The relevant facts
- There is an agreed statement of facts which has been submitted to the Tribunal.
- Ms Pease was responsible for dealing with bond monies that she received from tenants. They had to be paid into the trust account, properly receipted so that the tenant could see that the bond had been paid into the trust account, and then remitted to the RTA. In order to do this, Ms Pease had limited electronic access to that account. She was not a signatory to it.
- On ten occasions between 4 July 2010 and 29 May 2011, Ms Pease failed to pay into the trust account, formally receipt, or remit to the RTA, the bonds paid in respect of ten tenancies. On each occasion the tenants had paid cash for their bonds.
- Instead, Ms Pease gave the tenants non-trust account receipts and kept a copy of these on the tenants’ file together with a bond lodgement form. There is no suggestion that the cash was retained by Ms Pease or that she benefited in any way from what happened. Also no rent went missing at the same time.
- The total amount involved was $16,000. Each of the tenants made claims against the fund and these were paid.
- In interviews Ms Pease admitted that she did not remit the bond money concerned to the RTA. However, she has submitted that this was not her responsibility.
- It has been accepted on behalf of Ms Pease that the grounds for taking disciplinary action as set out above are proved.
Conclusion on the disciplinary ground
- In the light of the agreed facts, I find that Ms Pease did in the way set out above, as a registered employee in performing an activity of a licensee, act in an unprofessional way. Further, I find that amounts were paid from the fund because of Ms Pease’s acts and omissions set out above.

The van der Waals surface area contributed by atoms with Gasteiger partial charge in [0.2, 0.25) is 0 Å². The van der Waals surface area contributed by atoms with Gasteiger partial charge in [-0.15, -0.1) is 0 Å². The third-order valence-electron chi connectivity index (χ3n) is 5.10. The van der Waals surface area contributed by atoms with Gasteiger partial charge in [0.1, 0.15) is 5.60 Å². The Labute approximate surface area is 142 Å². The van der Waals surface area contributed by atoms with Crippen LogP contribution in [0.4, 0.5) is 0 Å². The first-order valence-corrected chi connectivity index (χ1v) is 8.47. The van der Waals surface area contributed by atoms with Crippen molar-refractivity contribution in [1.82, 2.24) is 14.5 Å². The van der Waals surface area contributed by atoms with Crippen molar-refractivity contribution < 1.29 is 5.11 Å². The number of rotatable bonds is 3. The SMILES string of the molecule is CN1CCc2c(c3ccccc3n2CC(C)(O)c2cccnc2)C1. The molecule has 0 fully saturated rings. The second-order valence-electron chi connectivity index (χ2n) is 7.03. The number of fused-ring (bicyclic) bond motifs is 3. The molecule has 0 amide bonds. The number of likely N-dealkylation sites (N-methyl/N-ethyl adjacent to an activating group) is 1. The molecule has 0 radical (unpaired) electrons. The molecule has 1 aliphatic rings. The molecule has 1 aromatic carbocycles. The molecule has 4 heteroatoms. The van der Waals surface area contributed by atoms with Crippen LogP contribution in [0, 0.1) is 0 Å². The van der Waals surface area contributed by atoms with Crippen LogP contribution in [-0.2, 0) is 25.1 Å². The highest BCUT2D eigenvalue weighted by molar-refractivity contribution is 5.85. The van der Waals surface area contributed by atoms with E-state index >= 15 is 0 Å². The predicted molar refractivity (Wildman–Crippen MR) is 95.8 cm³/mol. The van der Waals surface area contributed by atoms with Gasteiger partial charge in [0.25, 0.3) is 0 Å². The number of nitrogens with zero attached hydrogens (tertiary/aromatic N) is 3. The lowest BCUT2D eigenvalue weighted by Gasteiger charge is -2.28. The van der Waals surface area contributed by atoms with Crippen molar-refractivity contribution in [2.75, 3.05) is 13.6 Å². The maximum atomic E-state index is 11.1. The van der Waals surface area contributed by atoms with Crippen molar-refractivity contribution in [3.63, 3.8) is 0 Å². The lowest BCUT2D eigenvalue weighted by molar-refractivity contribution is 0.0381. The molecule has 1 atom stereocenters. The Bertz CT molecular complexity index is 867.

- The orders which can be made are set out in s 529 PAMDA.
- A draft order providing for a penalty has been signed on behalf of the Chief Executive and also signed by Ms Pease. The draft order proposes a reprimand and a financial penalty. I have to be satisfied that this is the appropriate penalty.
- In suggesting a reprimand and a financial penalty, rather than a period of disqualification, the Chief Executive points out various mitigating factors. Ms Pease did not cause the matter to proceed to a full Tribunal hearing, she assisted in the interviews, and she did not herself benefit from what happened. It is also said that the actions of Ms Pease’s manager go a long way to explain what happened.
- I have also seen a statement from Ms Pease in which she expressed remorse.
- In my view, the penalty which is proposed by the parties is both justified as an appropriate penalty for Ms Pease and also sufficient from the perspective of the Chief Executive, bearing in mind that the primary purpose of disciplinary sanction is protective rather than penal.
- The parties have agreed that if the instalments for the financial penalty are not paid on time then Ms Pease should be disqualified from holding a licence or registration certificate under the Property Occupations Act 2014 (Qld) for a period of two years from the date the instalment is not paid. I agree that this is appropriate in this case. It is permitted by s 529(1)(g) PAMDA.
 Although PAMDA was repealed as from 1 December 2014, it continues to govern disciplinary proceedings arising from events prior to the repeal: Property Occupations Act 2014 (Qld) ss 258(1)-(2).
- Published Case Name:
Chief Executive, Department of Justice and Attorney General v Pease
- Shortened Case Name:
Chief Executive, Department of Justice and Attorney General v Pease
 QCAT 178
04 Mar 2016